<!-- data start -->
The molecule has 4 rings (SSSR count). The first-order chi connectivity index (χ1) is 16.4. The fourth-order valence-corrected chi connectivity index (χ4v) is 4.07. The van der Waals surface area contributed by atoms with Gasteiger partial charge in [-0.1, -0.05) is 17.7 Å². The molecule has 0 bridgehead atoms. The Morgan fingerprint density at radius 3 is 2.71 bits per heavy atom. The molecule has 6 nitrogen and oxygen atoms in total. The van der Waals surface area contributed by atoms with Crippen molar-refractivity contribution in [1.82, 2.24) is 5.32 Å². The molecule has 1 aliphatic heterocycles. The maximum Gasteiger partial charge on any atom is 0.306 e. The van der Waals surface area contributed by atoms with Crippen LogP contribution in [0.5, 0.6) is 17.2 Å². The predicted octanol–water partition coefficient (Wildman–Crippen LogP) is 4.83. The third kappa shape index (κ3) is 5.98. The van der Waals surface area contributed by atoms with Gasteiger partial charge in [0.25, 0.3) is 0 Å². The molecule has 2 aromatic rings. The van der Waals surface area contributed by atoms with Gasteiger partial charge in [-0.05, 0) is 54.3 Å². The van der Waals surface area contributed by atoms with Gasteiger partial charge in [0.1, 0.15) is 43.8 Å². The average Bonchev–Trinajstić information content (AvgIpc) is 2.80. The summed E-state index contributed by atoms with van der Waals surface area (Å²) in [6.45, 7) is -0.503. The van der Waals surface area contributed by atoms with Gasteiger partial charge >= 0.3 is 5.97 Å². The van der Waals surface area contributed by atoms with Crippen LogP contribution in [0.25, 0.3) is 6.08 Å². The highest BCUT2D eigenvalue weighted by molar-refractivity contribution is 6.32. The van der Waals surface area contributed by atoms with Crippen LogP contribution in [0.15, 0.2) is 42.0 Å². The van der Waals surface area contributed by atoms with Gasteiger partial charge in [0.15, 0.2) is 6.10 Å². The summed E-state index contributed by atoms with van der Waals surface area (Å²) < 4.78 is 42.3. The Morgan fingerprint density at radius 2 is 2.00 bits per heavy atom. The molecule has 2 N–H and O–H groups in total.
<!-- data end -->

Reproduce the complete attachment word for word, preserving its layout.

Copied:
The molecule has 4 rings (SSSR count). The first-order chi connectivity index (χ1) is 16.4. The fourth-order valence-corrected chi connectivity index (χ4v) is 4.07. The van der Waals surface area contributed by atoms with Gasteiger partial charge in [-0.1, -0.05) is 17.7 Å². The molecule has 0 bridgehead atoms. The Morgan fingerprint density at radius 3 is 2.71 bits per heavy atom. The molecule has 6 nitrogen and oxygen atoms in total. The van der Waals surface area contributed by atoms with Crippen molar-refractivity contribution in [1.82, 2.24) is 5.32 Å². The molecule has 1 aliphatic heterocycles. The maximum Gasteiger partial charge on any atom is 0.306 e. The van der Waals surface area contributed by atoms with Crippen LogP contribution in [0.5, 0.6) is 17.2 Å². The predicted octanol–water partition coefficient (Wildman–Crippen LogP) is 4.83. The third kappa shape index (κ3) is 5.98. The van der Waals surface area contributed by atoms with Gasteiger partial charge in [0.25, 0.3) is 0 Å². The molecule has 2 aromatic rings. The van der Waals surface area contributed by atoms with Gasteiger partial charge in [-0.05, 0) is 54.3 Å². The van der Waals surface area contributed by atoms with Gasteiger partial charge in [0.1, 0.15) is 43.8 Å². The average Bonchev–Trinajstić information content (AvgIpc) is 2.80. The summed E-state index contributed by atoms with van der Waals surface area (Å²) in [6.45, 7) is -0.503. The van der Waals surface area contributed by atoms with Gasteiger partial charge >= 0.3 is 5.97 Å². The van der Waals surface area contributed by atoms with Crippen LogP contribution in [0.25, 0.3) is 6.08 Å². The highest BCUT2D eigenvalue weighted by molar-refractivity contribution is 6.32. The van der Waals surface area contributed by atoms with Crippen LogP contribution in [0.15, 0.2) is 42.0 Å². The van der Waals surface area contributed by atoms with Gasteiger partial charge in [0.15, 0.2) is 6.10 Å². The summed E-state index contributed by atoms with van der Waals surface area (Å²) < 4.78 is 42.3. The Morgan fingerprint density at radius 2 is 2.00 bits per heavy atom. The molecule has 2 N–H and O–H groups in total.